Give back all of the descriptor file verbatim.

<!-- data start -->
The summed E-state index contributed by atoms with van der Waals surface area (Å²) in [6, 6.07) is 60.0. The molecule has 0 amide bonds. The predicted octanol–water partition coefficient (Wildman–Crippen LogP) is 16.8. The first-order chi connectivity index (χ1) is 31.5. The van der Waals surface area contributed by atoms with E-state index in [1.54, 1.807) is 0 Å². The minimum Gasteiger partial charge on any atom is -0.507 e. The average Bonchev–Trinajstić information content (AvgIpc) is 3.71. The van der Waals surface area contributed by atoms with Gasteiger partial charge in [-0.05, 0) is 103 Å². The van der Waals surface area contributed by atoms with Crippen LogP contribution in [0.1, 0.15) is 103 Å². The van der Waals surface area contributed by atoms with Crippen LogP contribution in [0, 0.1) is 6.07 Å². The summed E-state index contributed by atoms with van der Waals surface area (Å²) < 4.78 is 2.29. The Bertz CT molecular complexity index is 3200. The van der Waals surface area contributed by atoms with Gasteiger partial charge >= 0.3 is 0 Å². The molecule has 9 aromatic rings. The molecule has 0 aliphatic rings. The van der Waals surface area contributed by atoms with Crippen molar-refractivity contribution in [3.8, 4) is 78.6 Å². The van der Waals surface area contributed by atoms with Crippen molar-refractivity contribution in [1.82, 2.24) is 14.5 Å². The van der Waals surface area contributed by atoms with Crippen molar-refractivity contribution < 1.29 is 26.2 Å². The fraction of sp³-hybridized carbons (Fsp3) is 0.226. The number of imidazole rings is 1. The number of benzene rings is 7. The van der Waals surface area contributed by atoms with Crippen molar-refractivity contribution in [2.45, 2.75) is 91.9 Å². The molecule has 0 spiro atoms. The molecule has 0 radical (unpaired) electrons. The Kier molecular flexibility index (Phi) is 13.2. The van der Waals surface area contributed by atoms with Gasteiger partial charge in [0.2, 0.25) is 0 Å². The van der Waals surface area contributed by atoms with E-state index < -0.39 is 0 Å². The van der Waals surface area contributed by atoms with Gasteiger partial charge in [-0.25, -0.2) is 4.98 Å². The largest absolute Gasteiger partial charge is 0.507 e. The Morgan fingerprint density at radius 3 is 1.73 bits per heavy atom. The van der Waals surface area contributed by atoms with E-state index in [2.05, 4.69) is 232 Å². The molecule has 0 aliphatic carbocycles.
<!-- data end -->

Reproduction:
The summed E-state index contributed by atoms with van der Waals surface area (Å²) in [6, 6.07) is 60.0. The molecule has 0 amide bonds. The predicted octanol–water partition coefficient (Wildman–Crippen LogP) is 16.8. The first-order chi connectivity index (χ1) is 31.5. The van der Waals surface area contributed by atoms with E-state index in [1.54, 1.807) is 0 Å². The minimum Gasteiger partial charge on any atom is -0.507 e. The average Bonchev–Trinajstić information content (AvgIpc) is 3.71. The van der Waals surface area contributed by atoms with Gasteiger partial charge in [-0.05, 0) is 103 Å². The van der Waals surface area contributed by atoms with Crippen LogP contribution in [0.1, 0.15) is 103 Å². The van der Waals surface area contributed by atoms with Crippen LogP contribution in [0, 0.1) is 6.07 Å². The summed E-state index contributed by atoms with van der Waals surface area (Å²) < 4.78 is 2.29. The Bertz CT molecular complexity index is 3200. The van der Waals surface area contributed by atoms with Gasteiger partial charge >= 0.3 is 0 Å². The molecule has 9 aromatic rings. The molecule has 0 aliphatic rings. The van der Waals surface area contributed by atoms with Crippen molar-refractivity contribution in [3.8, 4) is 78.6 Å². The van der Waals surface area contributed by atoms with Crippen molar-refractivity contribution in [1.82, 2.24) is 14.5 Å². The van der Waals surface area contributed by atoms with Crippen molar-refractivity contribution < 1.29 is 26.2 Å². The fraction of sp³-hybridized carbons (Fsp3) is 0.226. The number of imidazole rings is 1. The number of benzene rings is 7. The van der Waals surface area contributed by atoms with Crippen molar-refractivity contribution in [2.45, 2.75) is 91.9 Å². The molecule has 0 spiro atoms. The molecule has 0 radical (unpaired) electrons. The Kier molecular flexibility index (Phi) is 13.2. The van der Waals surface area contributed by atoms with Gasteiger partial charge in [0.2, 0.25) is 0 Å². The van der Waals surface area contributed by atoms with E-state index < -0.39 is 0 Å². The van der Waals surface area contributed by atoms with Gasteiger partial charge in [-0.25, -0.2) is 4.98 Å². The largest absolute Gasteiger partial charge is 0.507 e. The Morgan fingerprint density at radius 3 is 1.73 bits per heavy atom. The van der Waals surface area contributed by atoms with E-state index in [2.05, 4.69) is 232 Å². The molecule has 0 aliphatic carbocycles.